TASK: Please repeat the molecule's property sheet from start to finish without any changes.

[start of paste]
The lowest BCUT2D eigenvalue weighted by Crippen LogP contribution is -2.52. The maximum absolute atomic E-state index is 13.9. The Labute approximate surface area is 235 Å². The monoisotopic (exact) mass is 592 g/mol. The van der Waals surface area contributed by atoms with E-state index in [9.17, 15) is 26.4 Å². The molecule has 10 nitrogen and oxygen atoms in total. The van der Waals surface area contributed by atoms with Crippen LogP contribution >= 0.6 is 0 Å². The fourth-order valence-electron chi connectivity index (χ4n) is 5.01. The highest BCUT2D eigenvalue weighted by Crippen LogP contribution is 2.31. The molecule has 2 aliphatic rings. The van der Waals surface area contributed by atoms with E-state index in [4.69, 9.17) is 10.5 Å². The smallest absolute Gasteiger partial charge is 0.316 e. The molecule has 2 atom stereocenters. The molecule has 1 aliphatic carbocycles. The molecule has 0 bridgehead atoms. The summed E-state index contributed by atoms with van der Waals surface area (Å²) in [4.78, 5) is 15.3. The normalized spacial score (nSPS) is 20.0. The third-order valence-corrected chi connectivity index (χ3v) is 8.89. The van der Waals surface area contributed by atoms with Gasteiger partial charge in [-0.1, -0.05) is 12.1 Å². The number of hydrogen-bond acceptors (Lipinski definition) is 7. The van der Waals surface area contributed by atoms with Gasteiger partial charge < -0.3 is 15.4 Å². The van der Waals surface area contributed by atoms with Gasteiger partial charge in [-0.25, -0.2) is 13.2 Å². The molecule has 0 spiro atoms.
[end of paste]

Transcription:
The lowest BCUT2D eigenvalue weighted by Crippen LogP contribution is -2.52. The maximum absolute atomic E-state index is 13.9. The Labute approximate surface area is 235 Å². The monoisotopic (exact) mass is 592 g/mol. The van der Waals surface area contributed by atoms with E-state index in [9.17, 15) is 26.4 Å². The molecule has 10 nitrogen and oxygen atoms in total. The van der Waals surface area contributed by atoms with Crippen LogP contribution >= 0.6 is 0 Å². The fourth-order valence-electron chi connectivity index (χ4n) is 5.01. The highest BCUT2D eigenvalue weighted by Crippen LogP contribution is 2.31. The molecule has 2 aliphatic rings. The van der Waals surface area contributed by atoms with E-state index in [4.69, 9.17) is 10.5 Å². The smallest absolute Gasteiger partial charge is 0.316 e. The molecule has 2 atom stereocenters. The molecule has 1 aliphatic carbocycles. The molecule has 0 bridgehead atoms. The summed E-state index contributed by atoms with van der Waals surface area (Å²) in [4.78, 5) is 15.3. The normalized spacial score (nSPS) is 20.0. The third-order valence-corrected chi connectivity index (χ3v) is 8.89. The van der Waals surface area contributed by atoms with Gasteiger partial charge in [-0.1, -0.05) is 12.1 Å². The number of hydrogen-bond acceptors (Lipinski definition) is 7. The van der Waals surface area contributed by atoms with Gasteiger partial charge < -0.3 is 15.4 Å². The van der Waals surface area contributed by atoms with Gasteiger partial charge in [-0.25, -0.2) is 13.2 Å². The molecule has 0 spiro atoms.